• Market values are way less than the mortgage balance (often referred to as being “underwater”).
  • Refinancing to current lower rates is not an option due to lack of equity.
  • Experiencing negative cash flow (rents are not covering expenses) each month.
  • Selling isn’t an option with prices as depressed as they are, without bringing in cash to close.
  • Difficulty raising rents in current economic environment.
  • No clarity on when real estate market values will recover.

You’ve heard the expression “throwing good money after bad”?

What Happens if You Walk Away?

When you walk away from a mortgage, your credit score will drop. If you have a secure job, own a home with a decent mortgage loan or are happy renting, you may not need a mortgage loan for many years. But if you do plan on buying a home, it will be up to seven years before banks will lend to you, and you may be required to make a bigger down payment or pay higher interest rates.

You will also need to deal with your tenants. Fortunately, their rights are protected by the “Protecting Tenants of Foreclosure Act of 2009.” This legislation requires the new owner to let the tenant stay at least until the end of the lease; month-to-month tenants are entitled to 90 days notice before having to move out.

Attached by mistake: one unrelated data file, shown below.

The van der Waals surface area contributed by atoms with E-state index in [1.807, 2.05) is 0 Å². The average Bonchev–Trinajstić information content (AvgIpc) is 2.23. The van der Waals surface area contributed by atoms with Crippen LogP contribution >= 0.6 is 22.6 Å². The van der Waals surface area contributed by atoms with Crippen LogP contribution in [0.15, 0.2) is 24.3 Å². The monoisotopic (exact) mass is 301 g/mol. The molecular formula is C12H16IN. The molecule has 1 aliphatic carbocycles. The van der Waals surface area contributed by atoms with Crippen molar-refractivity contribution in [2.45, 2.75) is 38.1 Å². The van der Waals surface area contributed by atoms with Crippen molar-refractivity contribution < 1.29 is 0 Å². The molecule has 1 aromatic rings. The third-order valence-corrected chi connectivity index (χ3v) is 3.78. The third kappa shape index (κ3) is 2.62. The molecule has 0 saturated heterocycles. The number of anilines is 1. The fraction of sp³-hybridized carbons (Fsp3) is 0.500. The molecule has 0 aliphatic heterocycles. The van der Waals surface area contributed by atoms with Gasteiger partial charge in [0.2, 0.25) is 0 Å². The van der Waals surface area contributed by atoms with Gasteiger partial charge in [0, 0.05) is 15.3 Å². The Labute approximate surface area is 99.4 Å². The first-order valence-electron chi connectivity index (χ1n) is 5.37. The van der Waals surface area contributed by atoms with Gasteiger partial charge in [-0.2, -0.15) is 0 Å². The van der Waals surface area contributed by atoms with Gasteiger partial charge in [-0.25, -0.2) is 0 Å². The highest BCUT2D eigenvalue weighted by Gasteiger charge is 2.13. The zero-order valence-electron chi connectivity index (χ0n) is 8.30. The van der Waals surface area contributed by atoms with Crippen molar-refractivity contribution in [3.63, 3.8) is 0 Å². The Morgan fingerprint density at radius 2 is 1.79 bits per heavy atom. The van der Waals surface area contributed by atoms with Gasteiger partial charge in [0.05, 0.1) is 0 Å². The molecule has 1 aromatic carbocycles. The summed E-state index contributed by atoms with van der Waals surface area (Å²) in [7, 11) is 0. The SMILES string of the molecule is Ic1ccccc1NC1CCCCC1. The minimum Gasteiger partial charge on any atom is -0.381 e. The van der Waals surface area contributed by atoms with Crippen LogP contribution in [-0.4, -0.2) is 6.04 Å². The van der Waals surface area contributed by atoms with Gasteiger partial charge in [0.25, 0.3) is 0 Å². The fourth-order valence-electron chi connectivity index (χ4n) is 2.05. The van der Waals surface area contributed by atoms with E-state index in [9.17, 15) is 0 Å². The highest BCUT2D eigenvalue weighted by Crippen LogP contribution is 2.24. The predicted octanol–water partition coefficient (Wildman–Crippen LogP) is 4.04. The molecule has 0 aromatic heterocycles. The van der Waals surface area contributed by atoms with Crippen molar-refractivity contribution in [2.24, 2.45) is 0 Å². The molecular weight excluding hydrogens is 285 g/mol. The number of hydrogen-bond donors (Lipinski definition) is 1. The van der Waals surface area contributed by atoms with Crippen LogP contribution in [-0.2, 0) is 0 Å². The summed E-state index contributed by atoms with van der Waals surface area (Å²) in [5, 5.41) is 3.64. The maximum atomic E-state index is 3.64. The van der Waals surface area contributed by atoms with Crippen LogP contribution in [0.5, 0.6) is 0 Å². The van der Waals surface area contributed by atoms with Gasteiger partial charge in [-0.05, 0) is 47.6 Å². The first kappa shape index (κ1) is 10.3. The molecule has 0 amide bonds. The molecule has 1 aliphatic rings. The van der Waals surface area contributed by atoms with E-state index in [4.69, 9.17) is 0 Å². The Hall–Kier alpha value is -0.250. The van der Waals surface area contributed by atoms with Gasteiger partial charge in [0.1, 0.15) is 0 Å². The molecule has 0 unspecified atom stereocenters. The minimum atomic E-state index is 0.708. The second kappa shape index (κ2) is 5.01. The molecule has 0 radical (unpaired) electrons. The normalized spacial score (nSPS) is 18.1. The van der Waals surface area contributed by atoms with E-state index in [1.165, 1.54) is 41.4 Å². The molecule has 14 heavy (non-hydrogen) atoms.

If you live in California (laws vary by state), as long as you first mortgage is a purchase money loan used to buy a one- to four-unit residential property, you won’t have to worry about  the lender coming after assets other than the property itself. Anti-deficiency statutes exist that protect borrowers in non-recourse states. The same protection doesn’t exist for refinanced loans. In either case, banks in California rarely go down this path due to the time and legal expense involved (at least for now).

If you took out an equity line or HELOC and it was used to buy the property, then it is also considered a non-recourse loan. Otherwise, most equity loans and HELOCs are recourse loans and you will be personally responsible for paying them back after the foreclosure. The lender can pursue you for a deficiency balance.